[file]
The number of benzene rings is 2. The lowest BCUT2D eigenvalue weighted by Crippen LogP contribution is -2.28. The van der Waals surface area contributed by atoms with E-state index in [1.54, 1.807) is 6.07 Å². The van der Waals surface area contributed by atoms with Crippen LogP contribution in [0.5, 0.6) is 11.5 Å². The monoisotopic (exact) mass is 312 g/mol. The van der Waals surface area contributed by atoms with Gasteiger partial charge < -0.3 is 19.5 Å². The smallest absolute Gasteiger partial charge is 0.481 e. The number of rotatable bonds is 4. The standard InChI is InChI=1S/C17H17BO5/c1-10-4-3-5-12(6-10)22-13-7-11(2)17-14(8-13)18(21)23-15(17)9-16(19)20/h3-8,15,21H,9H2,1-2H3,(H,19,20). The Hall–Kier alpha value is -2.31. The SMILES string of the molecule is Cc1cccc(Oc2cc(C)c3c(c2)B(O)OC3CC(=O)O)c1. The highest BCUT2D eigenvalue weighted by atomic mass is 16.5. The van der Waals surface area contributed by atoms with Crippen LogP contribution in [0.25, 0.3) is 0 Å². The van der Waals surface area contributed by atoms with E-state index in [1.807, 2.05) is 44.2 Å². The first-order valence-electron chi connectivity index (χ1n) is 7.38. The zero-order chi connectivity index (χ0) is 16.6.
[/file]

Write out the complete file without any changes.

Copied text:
The number of benzene rings is 2. The lowest BCUT2D eigenvalue weighted by Crippen LogP contribution is -2.28. The van der Waals surface area contributed by atoms with E-state index in [1.54, 1.807) is 6.07 Å². The van der Waals surface area contributed by atoms with Crippen LogP contribution in [0.5, 0.6) is 11.5 Å². The monoisotopic (exact) mass is 312 g/mol. The van der Waals surface area contributed by atoms with Gasteiger partial charge < -0.3 is 19.5 Å². The smallest absolute Gasteiger partial charge is 0.481 e. The number of rotatable bonds is 4. The standard InChI is InChI=1S/C17H17BO5/c1-10-4-3-5-12(6-10)22-13-7-11(2)17-14(8-13)18(21)23-15(17)9-16(19)20/h3-8,15,21H,9H2,1-2H3,(H,19,20). The Hall–Kier alpha value is -2.31. The SMILES string of the molecule is Cc1cccc(Oc2cc(C)c3c(c2)B(O)OC3CC(=O)O)c1. The highest BCUT2D eigenvalue weighted by atomic mass is 16.5. The van der Waals surface area contributed by atoms with Crippen LogP contribution in [0.25, 0.3) is 0 Å². The van der Waals surface area contributed by atoms with E-state index in [1.807, 2.05) is 44.2 Å². The first-order valence-electron chi connectivity index (χ1n) is 7.38. The zero-order chi connectivity index (χ0) is 16.6.